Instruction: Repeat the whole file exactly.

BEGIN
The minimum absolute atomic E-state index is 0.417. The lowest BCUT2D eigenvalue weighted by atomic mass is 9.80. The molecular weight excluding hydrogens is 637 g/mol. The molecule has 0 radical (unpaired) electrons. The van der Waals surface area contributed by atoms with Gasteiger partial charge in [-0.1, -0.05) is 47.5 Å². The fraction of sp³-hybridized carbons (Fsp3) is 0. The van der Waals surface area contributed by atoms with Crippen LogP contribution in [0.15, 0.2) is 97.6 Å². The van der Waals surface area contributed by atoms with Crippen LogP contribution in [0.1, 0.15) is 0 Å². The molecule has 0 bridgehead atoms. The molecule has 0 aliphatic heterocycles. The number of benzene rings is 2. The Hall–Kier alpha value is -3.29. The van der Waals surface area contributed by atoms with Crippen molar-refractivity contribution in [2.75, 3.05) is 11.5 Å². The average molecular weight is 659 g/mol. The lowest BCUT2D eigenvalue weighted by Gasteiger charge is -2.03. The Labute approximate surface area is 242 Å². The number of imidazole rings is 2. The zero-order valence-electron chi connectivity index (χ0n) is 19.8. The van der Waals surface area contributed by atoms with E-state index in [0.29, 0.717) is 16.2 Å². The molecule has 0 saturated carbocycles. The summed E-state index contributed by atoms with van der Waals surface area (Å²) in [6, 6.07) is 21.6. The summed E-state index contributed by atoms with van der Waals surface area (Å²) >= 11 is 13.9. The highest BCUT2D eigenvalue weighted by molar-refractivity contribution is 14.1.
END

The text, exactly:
The minimum absolute atomic E-state index is 0.417. The lowest BCUT2D eigenvalue weighted by atomic mass is 9.80. The molecular weight excluding hydrogens is 637 g/mol. The molecule has 0 radical (unpaired) electrons. The van der Waals surface area contributed by atoms with Gasteiger partial charge in [-0.1, -0.05) is 47.5 Å². The fraction of sp³-hybridized carbons (Fsp3) is 0. The van der Waals surface area contributed by atoms with Crippen LogP contribution in [0.15, 0.2) is 97.6 Å². The van der Waals surface area contributed by atoms with Crippen LogP contribution in [0.1, 0.15) is 0 Å². The molecule has 0 bridgehead atoms. The molecule has 0 aliphatic heterocycles. The number of benzene rings is 2. The Hall–Kier alpha value is -3.29. The van der Waals surface area contributed by atoms with Crippen molar-refractivity contribution in [2.75, 3.05) is 11.5 Å². The average molecular weight is 659 g/mol. The lowest BCUT2D eigenvalue weighted by Gasteiger charge is -2.03. The Labute approximate surface area is 242 Å². The number of imidazole rings is 2. The zero-order valence-electron chi connectivity index (χ0n) is 19.8. The van der Waals surface area contributed by atoms with E-state index in [0.29, 0.717) is 16.2 Å². The molecule has 0 saturated carbocycles. The summed E-state index contributed by atoms with van der Waals surface area (Å²) in [6, 6.07) is 21.6. The summed E-state index contributed by atoms with van der Waals surface area (Å²) >= 11 is 13.9. The highest BCUT2D eigenvalue weighted by molar-refractivity contribution is 14.1.